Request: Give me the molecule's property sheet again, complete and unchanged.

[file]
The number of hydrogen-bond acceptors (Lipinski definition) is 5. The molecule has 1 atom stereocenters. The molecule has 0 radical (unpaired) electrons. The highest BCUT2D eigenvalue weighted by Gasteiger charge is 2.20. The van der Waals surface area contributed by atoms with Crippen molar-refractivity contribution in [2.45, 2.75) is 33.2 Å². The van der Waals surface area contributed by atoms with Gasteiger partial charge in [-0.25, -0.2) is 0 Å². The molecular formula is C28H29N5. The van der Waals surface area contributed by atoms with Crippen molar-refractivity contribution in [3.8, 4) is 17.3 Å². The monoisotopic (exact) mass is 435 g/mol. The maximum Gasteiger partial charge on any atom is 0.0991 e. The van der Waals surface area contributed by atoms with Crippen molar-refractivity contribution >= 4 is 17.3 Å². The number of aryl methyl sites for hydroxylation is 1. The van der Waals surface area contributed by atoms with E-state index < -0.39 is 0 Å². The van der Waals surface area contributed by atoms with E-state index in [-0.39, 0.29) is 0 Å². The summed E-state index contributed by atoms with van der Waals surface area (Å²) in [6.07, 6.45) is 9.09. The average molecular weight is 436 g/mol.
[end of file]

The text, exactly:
The number of hydrogen-bond acceptors (Lipinski definition) is 5. The molecule has 1 atom stereocenters. The molecule has 0 radical (unpaired) electrons. The highest BCUT2D eigenvalue weighted by Gasteiger charge is 2.20. The van der Waals surface area contributed by atoms with Crippen molar-refractivity contribution in [2.45, 2.75) is 33.2 Å². The van der Waals surface area contributed by atoms with Gasteiger partial charge in [-0.25, -0.2) is 0 Å². The molecular formula is C28H29N5. The van der Waals surface area contributed by atoms with Crippen molar-refractivity contribution in [3.8, 4) is 17.3 Å². The monoisotopic (exact) mass is 435 g/mol. The maximum Gasteiger partial charge on any atom is 0.0991 e. The van der Waals surface area contributed by atoms with Crippen molar-refractivity contribution >= 4 is 17.3 Å². The number of aryl methyl sites for hydroxylation is 1. The van der Waals surface area contributed by atoms with E-state index < -0.39 is 0 Å². The van der Waals surface area contributed by atoms with E-state index in [-0.39, 0.29) is 0 Å². The summed E-state index contributed by atoms with van der Waals surface area (Å²) in [6.07, 6.45) is 9.09. The average molecular weight is 436 g/mol.